Know the best practices.

De-identification expectations:

Where possible, research teams should avoid collecting any identifiers that are not necessary to the objectives of the project. If identifiers are necessary, de-identification of data should occur as soon as reasonably possible in the research process. Any request for directly identifiable information, such as Personal Health Numbers (PHNs), requires a strong justification and access to such information must be strictly limited within project teams.

Quasi or indirect identifiers refer to information that, in combination with other information, can be used to single out an individual. These include information such as gender, date of birth or age, event dates, unique personal characteristics, places of residence, etc. Project teams should consider the necessity of collecting indirect identifiers in relation to the project objectives and remove indirect identifiers to the extent possible. For example, month and year of birth or age at time of visit in lieu of full date of birth, and Health Service Delivery Area in lieu of postal code.

Additional resources for helping with the de-identification process can be found in a Ministry of Health policy instrument entitled Access to Health Data for Research that provides definitions for de-identification, direct identifiers and clarifies a range of other issues. Please review the guidance for more information.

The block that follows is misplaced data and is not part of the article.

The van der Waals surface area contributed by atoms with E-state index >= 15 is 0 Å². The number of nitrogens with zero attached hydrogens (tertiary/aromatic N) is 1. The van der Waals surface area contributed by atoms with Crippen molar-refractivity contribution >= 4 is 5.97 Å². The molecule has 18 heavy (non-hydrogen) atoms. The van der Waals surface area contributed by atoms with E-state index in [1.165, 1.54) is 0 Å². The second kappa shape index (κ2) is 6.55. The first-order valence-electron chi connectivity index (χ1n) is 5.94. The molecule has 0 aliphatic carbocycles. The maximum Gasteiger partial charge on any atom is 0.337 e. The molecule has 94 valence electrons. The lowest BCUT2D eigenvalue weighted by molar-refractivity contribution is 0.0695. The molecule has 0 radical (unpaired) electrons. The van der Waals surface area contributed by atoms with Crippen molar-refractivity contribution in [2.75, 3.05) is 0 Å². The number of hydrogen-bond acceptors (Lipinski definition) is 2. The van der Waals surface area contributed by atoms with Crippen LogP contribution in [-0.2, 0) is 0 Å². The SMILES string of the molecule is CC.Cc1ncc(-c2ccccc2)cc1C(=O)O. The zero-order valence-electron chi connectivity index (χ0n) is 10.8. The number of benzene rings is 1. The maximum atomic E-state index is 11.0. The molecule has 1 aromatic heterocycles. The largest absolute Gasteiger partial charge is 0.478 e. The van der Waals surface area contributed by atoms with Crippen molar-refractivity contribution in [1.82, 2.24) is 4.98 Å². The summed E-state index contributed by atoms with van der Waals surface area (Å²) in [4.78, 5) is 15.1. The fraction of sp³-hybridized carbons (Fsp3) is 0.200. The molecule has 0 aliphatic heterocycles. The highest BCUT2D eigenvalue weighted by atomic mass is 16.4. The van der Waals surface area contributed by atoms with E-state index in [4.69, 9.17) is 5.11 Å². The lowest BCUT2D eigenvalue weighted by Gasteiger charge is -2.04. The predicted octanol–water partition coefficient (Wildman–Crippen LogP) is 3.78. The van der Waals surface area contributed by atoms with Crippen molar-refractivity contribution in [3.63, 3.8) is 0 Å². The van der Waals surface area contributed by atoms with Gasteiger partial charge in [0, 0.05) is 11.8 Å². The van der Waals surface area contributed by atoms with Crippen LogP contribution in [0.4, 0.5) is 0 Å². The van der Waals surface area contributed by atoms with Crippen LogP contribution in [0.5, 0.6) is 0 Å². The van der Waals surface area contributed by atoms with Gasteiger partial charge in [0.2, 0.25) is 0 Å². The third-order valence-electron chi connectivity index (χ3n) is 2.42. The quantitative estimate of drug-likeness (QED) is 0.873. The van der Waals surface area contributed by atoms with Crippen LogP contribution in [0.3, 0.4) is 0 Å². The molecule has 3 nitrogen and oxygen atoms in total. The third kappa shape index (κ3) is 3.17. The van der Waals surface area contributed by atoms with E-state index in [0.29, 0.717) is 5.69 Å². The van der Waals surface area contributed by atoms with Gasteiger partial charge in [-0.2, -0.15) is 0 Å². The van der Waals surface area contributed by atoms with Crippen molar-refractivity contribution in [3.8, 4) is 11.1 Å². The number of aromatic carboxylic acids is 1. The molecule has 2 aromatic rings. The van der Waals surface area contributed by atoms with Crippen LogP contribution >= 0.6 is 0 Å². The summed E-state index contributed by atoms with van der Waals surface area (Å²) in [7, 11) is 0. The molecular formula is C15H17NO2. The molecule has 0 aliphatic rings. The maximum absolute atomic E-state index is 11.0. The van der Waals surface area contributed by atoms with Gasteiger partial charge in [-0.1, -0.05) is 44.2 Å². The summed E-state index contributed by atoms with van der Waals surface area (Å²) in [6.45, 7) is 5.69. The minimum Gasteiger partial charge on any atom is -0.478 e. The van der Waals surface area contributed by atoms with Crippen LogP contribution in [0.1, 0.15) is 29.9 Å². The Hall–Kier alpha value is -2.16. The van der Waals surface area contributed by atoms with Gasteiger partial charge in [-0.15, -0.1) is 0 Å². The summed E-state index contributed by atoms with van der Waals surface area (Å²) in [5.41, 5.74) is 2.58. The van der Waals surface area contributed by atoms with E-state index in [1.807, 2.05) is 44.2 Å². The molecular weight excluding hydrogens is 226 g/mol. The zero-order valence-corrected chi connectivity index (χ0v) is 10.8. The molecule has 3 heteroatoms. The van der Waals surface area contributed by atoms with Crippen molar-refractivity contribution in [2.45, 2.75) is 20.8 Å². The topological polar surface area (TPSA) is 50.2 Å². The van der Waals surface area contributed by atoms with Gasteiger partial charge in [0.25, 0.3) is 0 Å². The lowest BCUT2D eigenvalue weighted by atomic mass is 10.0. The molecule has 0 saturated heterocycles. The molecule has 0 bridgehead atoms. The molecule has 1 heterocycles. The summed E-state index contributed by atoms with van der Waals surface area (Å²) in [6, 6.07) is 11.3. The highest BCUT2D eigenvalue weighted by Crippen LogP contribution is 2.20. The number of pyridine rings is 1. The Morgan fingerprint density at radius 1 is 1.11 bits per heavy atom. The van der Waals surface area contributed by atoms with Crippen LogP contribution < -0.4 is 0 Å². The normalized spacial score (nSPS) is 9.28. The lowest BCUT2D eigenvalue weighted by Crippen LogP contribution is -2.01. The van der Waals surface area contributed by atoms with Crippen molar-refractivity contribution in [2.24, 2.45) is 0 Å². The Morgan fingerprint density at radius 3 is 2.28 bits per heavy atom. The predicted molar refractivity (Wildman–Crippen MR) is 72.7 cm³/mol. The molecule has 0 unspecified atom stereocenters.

Storing Data:

Data should be stored in secure, password-protected, encrypted devices in appropriate locations. Public cloud services should not be used for storing data. Fraser Health provides secure, access-controlled folders on the internal network for storing electronic research and evaluation data. These M drive folders can be requested from Service Desk (need Pulse intranet access in order to view link).

When storing physical or paper-based data, physical security controls are required, including using locked cabinets in access-controlled rooms.

Depending on the nature of the data and associated privacy risks, more stringent data storage requirements may be necessary.

Sharing Data Outside of Fraser Health:

Fraser Health Researchers and Evaluation teams can use the Cerberus Secure File Transfer Server to safely share data.

For projects and clinical trials sharing data via an e-portal, a copy of the security certificate will be requested. E-portals that have already had a PIA are:

  • RedCap
  • Medidata Rave.

The minimum encryption requirement for any data transfer method is 256 bit. Email is not acceptable for data transfer/sharing.

An important consideration for sharing data securely is the process in which the data will be de-identified. Where possible, de-identification of data should occur before the data leaves the health authority to minimize privacy risks. Crosswalk files that link participant personal identifiers, such names and PHNs, with study IDs, should be retained within Fraser Health and not be shared outside the health authority.

Data must only be shared to the extent necessary for the conduct of the research project and in the manner approved by the Research Ethics Board.